“So, what’s with the pig, man?” Have you ever wondered why Harley Davidson (HD) has a pig for their mascot? I bet they hear that a lot. I mean, it’s not really the coolest animal in the ol’ food chain. It’s definitely not the first thing that pops into my head when thinking of the notorious HD motorcycle. Why not a wolf? Or a dragon? Or a jacked-up leprechaun with laser beams shooting out of his eyeballs? Anything but a pig–but a pig it is. This is the story of little Johnny, the piglet that changed the face of the most renowned and successful motorcycle company in history.
The term “Hog,” as it refers to motorcycles, goes all the way back to the beginning of the last century. In the 1910’s and 1920’s, HD was raging through the laps making a name for themselves on the track. Racing bikes was where it was at, and the HD team was at the forefront with their total domination of the sport, which earned them the nickname of the “Wrecking Crew.”
One of the old timers blazing the trails back in the 20’s was Lawrence Ray Weishaar, a class A racing champion and member of HD’s Wrecking Crew. After one particular night of spanking the pants off the competition, Weishaar decided to take a victory lap around the track with his little piglet, named Johnny, perched up on his gas tank. From there, Johnny’s victory lap became a tradition for the Wrecking Crew, and the little pig quickly became their mascot. The media unofficially dubbed the team the “Harley Hogs” with a bit of a double meaning. Of course, there was Johnny, but it may have also had to do with the fact that the team was “hogging” all of the wins.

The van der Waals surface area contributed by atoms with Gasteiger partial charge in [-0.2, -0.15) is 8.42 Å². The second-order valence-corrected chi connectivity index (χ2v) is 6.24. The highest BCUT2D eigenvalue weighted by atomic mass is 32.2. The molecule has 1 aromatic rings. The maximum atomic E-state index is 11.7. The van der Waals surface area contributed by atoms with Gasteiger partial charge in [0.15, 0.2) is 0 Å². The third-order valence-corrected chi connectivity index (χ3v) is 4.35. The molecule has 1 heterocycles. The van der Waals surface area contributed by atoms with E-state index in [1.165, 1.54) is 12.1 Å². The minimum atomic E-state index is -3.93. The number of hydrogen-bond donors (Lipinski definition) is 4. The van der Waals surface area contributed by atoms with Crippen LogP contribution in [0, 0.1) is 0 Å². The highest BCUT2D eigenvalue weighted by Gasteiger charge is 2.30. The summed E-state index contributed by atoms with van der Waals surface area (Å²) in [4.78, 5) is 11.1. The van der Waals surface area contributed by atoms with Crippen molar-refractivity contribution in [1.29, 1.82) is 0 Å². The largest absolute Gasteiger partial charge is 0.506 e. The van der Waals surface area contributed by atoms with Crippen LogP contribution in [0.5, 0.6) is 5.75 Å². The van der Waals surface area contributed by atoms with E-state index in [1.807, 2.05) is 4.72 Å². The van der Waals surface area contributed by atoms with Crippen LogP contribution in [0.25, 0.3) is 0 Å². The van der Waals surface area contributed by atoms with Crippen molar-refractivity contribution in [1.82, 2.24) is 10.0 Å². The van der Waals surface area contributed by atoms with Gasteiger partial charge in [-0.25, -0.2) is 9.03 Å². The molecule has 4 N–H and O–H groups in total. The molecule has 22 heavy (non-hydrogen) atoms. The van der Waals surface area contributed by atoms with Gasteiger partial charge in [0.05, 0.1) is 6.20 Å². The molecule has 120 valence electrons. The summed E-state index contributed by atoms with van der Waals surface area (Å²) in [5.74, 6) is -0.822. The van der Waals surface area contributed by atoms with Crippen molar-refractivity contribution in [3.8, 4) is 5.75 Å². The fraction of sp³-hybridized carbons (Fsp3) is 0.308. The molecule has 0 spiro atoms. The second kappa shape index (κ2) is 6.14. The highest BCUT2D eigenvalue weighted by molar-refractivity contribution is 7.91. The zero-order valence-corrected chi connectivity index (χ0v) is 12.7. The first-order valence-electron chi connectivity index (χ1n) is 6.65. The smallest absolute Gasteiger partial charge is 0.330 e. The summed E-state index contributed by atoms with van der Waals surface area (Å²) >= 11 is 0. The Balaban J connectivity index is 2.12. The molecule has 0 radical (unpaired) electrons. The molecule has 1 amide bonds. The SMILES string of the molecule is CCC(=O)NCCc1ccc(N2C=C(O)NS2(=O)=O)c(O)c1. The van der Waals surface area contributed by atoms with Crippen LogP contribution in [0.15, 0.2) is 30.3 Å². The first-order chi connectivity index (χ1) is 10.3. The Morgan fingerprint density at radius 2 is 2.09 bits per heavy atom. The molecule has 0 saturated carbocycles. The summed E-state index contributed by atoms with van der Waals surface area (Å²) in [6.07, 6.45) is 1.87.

Fast forward about sixty years or so to 1983 and you will see HD use the H.O.G. acronym for the first time with the creation of the riding association known as the Harley Owners Group. H.O.G. is pretty much what it sounds like, a group for people that own Harley’s. Doesn’t get more self-explanatory than that, does it? H.O.G. members are grouped together, similar to other clubs in that they have chapters and host events. They participate heavily in charity work and pretty much every Harley dealership is home to a chapter. One of the benefits of being a member is your quarterly H.O.G. magazine, which is filled with articles, photos, and reader submissions.
The little pig that built his house out of steel is everywhere. The brand is everywhere and here to stay. It has become firmly embedded into American culture like few others have even come close to being able to match. And what a cool story. I love how the insignificance of one victory lap for a couple of chuckles with a pet pig has resonated throughout motorcycle history and left such a lasting impression and a set of traditions worthy of passing down to the next generation of riders.